Saudi Intelligence Chief Explains Why Saudis Support Bin Laden Cause, Says Arafat “Man Of Peace”
In criticism of U.S. President George W. Bush, Saudi Arabia's senior intelligence official called Palestinian President Yasser Arafat “a man of peace” and warned that any action by the United States to weaken him would completely destroy the chances for a peace settlement. In addition, it would have serious repercussions for the Kingdom, according to the New York Times.
In an interview Saturday, Prince Nawaf ibn Abdulaziz, director of Saudi Arabia’s intelligence service, also acknowledged that the vast majority of Saudi young adults sympathized for the cause of Al Qaeda network leader, Osama bin Laden after September 11. However, they rejected the attacks in New York and Washington.
A classified U.S. report taken from a Saudi intelligence survey of educated Saudis between the ages of 25 and 41 in mid-October concluded that 95 percent of those surveyed supported bin Laden's cause, according to an administration official. Prince Nawaf confirmed the existence of the survey, but not the findings. He attributed the support to what he called people's feelings against the United States, mainly, he said, because of its firm support of Israel.
Although he insisted that Saudi Arabia had no intention of asking the United States to remove its military presence, which bin Laden has long demanded, the prince stated that the Kingdom would not support a campaign against Iraq or any Arab or Muslim country.
With regards to comments made recently by President Bush and Vice President Cheney, Prince Nawaf challenged the criticism on Arafat and warned the United States not to punish him.
“All the governments, the people of the region, believe that America is supporting Israel whether it is right or wrong, and now if something happens to Yasser Arafat, the feeling against American policy will be stronger,” the prince conveyed. “Anybody will be able to use it to damage American interests in the area.”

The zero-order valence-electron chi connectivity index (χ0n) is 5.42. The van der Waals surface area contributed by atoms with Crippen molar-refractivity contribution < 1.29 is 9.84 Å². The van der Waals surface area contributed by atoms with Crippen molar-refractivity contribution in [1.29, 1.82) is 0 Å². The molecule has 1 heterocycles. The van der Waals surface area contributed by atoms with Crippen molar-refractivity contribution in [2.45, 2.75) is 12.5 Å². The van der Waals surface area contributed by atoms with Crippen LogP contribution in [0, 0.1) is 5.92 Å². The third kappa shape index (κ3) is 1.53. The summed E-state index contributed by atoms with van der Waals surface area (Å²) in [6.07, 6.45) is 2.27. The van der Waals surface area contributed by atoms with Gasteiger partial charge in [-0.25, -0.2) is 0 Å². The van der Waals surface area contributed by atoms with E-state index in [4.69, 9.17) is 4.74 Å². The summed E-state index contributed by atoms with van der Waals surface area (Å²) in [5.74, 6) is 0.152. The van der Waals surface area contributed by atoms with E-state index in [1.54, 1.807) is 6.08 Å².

The prince is a half brother of both King Fahd and Crown Prince Abdullah ibn Abdulaziz, the de facto ruler.
Following the interview at his headquarters, the prince participated at a reception at the crown prince’s residence, held in connection with an annual Saudi festival.
There, Prince Abdullah was less critical of U.S. foreign policy. Asked what message he would send to Bush regarding the war on terrorism, he replied, “My advice to President Bush is to pursue the interests of the United States. This will solve everything.”
The crown prince has called on the administration to become more engaged in resolving the Palestinian crisis and has criticized Washington harshly for what he sees as its refusal to exert pressure on Israel.
For his part, Prince Nawaf said that, if Arafat left the arena, no other Palestinian would make peace. ”If the United States is going to make it worse by cutting ties with Arafat, who will come to make a peace settlement?” he asked.
“I'm telling the Americans: You can accuse Arafat of anything except that he is not a man of peace,” he declared. (Albawaba.com)
© 2002 Al Bawaba (www.albawaba.com)
- 8-year-old Yemeni child dies at hands of 40-year-old husband on wedding night
- Osama bin Laden: The most wanted face of terrorism. His obituary
- Islamic Scholars to Decide on Bin Laden’s Extradition Thursday as US Warplanes Deployed to Gulf Region
- The coup attempt that started a war: Israel’s invasion of Lebanon, its causes and consequences